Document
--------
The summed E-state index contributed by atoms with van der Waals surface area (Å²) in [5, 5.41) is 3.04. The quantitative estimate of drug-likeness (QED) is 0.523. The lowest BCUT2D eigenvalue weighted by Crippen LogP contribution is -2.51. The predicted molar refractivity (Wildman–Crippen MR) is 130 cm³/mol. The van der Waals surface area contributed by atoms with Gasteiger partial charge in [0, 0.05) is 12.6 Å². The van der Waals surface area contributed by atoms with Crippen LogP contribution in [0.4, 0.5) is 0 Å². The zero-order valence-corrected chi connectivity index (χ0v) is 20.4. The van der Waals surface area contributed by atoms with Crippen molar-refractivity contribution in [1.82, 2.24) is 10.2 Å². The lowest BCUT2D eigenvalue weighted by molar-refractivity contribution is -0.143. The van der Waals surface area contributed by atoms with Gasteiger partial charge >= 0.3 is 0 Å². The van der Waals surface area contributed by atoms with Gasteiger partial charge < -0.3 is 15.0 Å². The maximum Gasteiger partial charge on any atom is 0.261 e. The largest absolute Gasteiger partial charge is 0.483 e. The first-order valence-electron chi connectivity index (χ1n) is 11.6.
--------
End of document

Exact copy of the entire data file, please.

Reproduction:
The summed E-state index contributed by atoms with van der Waals surface area (Å²) in [5, 5.41) is 3.04. The quantitative estimate of drug-likeness (QED) is 0.523. The lowest BCUT2D eigenvalue weighted by Crippen LogP contribution is -2.51. The predicted molar refractivity (Wildman–Crippen MR) is 130 cm³/mol. The van der Waals surface area contributed by atoms with Gasteiger partial charge in [0, 0.05) is 12.6 Å². The van der Waals surface area contributed by atoms with Crippen LogP contribution in [0.4, 0.5) is 0 Å². The zero-order valence-corrected chi connectivity index (χ0v) is 20.4. The van der Waals surface area contributed by atoms with Crippen molar-refractivity contribution in [1.82, 2.24) is 10.2 Å². The lowest BCUT2D eigenvalue weighted by molar-refractivity contribution is -0.143. The van der Waals surface area contributed by atoms with Gasteiger partial charge >= 0.3 is 0 Å². The van der Waals surface area contributed by atoms with Gasteiger partial charge < -0.3 is 15.0 Å². The maximum Gasteiger partial charge on any atom is 0.261 e. The largest absolute Gasteiger partial charge is 0.483 e. The first-order valence-electron chi connectivity index (χ1n) is 11.6.